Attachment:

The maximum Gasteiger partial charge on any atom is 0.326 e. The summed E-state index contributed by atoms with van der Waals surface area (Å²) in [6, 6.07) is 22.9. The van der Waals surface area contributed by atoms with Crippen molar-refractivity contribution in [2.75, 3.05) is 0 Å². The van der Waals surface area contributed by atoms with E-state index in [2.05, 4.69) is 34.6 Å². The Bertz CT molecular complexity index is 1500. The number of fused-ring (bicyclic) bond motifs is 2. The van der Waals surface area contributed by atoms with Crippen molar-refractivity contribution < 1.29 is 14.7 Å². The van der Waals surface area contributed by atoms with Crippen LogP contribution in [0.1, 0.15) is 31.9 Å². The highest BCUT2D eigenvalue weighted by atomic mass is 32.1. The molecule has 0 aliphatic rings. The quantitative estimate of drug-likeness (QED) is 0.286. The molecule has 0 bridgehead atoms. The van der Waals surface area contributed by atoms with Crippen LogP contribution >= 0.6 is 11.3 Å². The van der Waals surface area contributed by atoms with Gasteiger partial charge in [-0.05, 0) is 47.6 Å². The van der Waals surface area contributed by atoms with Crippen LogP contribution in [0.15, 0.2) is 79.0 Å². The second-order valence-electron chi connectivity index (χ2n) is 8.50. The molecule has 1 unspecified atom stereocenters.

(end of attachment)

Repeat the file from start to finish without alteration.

The maximum Gasteiger partial charge on any atom is 0.326 e. The summed E-state index contributed by atoms with van der Waals surface area (Å²) in [6, 6.07) is 22.9. The van der Waals surface area contributed by atoms with Crippen molar-refractivity contribution in [2.75, 3.05) is 0 Å². The van der Waals surface area contributed by atoms with E-state index in [2.05, 4.69) is 34.6 Å². The Bertz CT molecular complexity index is 1500. The number of fused-ring (bicyclic) bond motifs is 2. The van der Waals surface area contributed by atoms with Crippen molar-refractivity contribution < 1.29 is 14.7 Å². The van der Waals surface area contributed by atoms with Crippen LogP contribution in [0.1, 0.15) is 31.9 Å². The highest BCUT2D eigenvalue weighted by atomic mass is 32.1. The molecule has 0 aliphatic rings. The quantitative estimate of drug-likeness (QED) is 0.286. The molecule has 0 bridgehead atoms. The van der Waals surface area contributed by atoms with Crippen LogP contribution >= 0.6 is 11.3 Å². The van der Waals surface area contributed by atoms with Gasteiger partial charge in [-0.05, 0) is 47.6 Å². The van der Waals surface area contributed by atoms with Crippen LogP contribution in [0.15, 0.2) is 79.0 Å². The second-order valence-electron chi connectivity index (χ2n) is 8.50. The molecule has 1 unspecified atom stereocenters.